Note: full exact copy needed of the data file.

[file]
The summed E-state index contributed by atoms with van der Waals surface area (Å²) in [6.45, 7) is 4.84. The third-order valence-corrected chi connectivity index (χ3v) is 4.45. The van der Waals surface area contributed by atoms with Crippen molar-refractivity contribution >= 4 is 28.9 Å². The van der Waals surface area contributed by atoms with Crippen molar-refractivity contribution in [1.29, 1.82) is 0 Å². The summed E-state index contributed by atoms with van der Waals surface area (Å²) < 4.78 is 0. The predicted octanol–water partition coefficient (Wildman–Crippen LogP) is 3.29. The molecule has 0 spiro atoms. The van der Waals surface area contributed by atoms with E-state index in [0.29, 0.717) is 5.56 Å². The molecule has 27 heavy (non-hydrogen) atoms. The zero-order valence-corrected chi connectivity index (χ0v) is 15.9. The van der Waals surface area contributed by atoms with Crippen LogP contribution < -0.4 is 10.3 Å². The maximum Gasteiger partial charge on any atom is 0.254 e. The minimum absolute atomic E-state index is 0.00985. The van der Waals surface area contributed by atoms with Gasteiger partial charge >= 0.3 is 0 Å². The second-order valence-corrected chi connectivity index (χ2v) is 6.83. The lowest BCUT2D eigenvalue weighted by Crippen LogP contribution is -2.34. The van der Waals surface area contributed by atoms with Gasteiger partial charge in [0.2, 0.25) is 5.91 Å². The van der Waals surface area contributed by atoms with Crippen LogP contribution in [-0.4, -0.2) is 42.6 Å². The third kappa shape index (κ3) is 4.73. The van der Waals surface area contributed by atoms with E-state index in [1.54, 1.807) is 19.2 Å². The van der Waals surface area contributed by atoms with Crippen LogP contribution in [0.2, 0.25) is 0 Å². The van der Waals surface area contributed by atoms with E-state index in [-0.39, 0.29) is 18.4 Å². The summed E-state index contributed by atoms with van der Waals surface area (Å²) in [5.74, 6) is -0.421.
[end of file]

The summed E-state index contributed by atoms with van der Waals surface area (Å²) in [6.45, 7) is 4.84. The third-order valence-corrected chi connectivity index (χ3v) is 4.45. The van der Waals surface area contributed by atoms with Crippen molar-refractivity contribution >= 4 is 28.9 Å². The van der Waals surface area contributed by atoms with Crippen molar-refractivity contribution in [1.29, 1.82) is 0 Å². The summed E-state index contributed by atoms with van der Waals surface area (Å²) < 4.78 is 0. The predicted octanol–water partition coefficient (Wildman–Crippen LogP) is 3.29. The molecule has 0 spiro atoms. The van der Waals surface area contributed by atoms with E-state index in [0.29, 0.717) is 5.56 Å². The molecule has 27 heavy (non-hydrogen) atoms. The zero-order valence-corrected chi connectivity index (χ0v) is 15.9. The van der Waals surface area contributed by atoms with Crippen LogP contribution < -0.4 is 10.3 Å². The maximum Gasteiger partial charge on any atom is 0.254 e. The minimum absolute atomic E-state index is 0.00985. The van der Waals surface area contributed by atoms with Gasteiger partial charge >= 0.3 is 0 Å². The second-order valence-corrected chi connectivity index (χ2v) is 6.83. The lowest BCUT2D eigenvalue weighted by Crippen LogP contribution is -2.34. The van der Waals surface area contributed by atoms with Gasteiger partial charge in [0.2, 0.25) is 5.91 Å². The van der Waals surface area contributed by atoms with Crippen LogP contribution in [-0.4, -0.2) is 42.6 Å². The third kappa shape index (κ3) is 4.73. The van der Waals surface area contributed by atoms with E-state index in [1.54, 1.807) is 19.2 Å². The van der Waals surface area contributed by atoms with Crippen LogP contribution in [0.2, 0.25) is 0 Å². The van der Waals surface area contributed by atoms with E-state index in [-0.39, 0.29) is 18.4 Å². The summed E-state index contributed by atoms with van der Waals surface area (Å²) in [5.74, 6) is -0.421.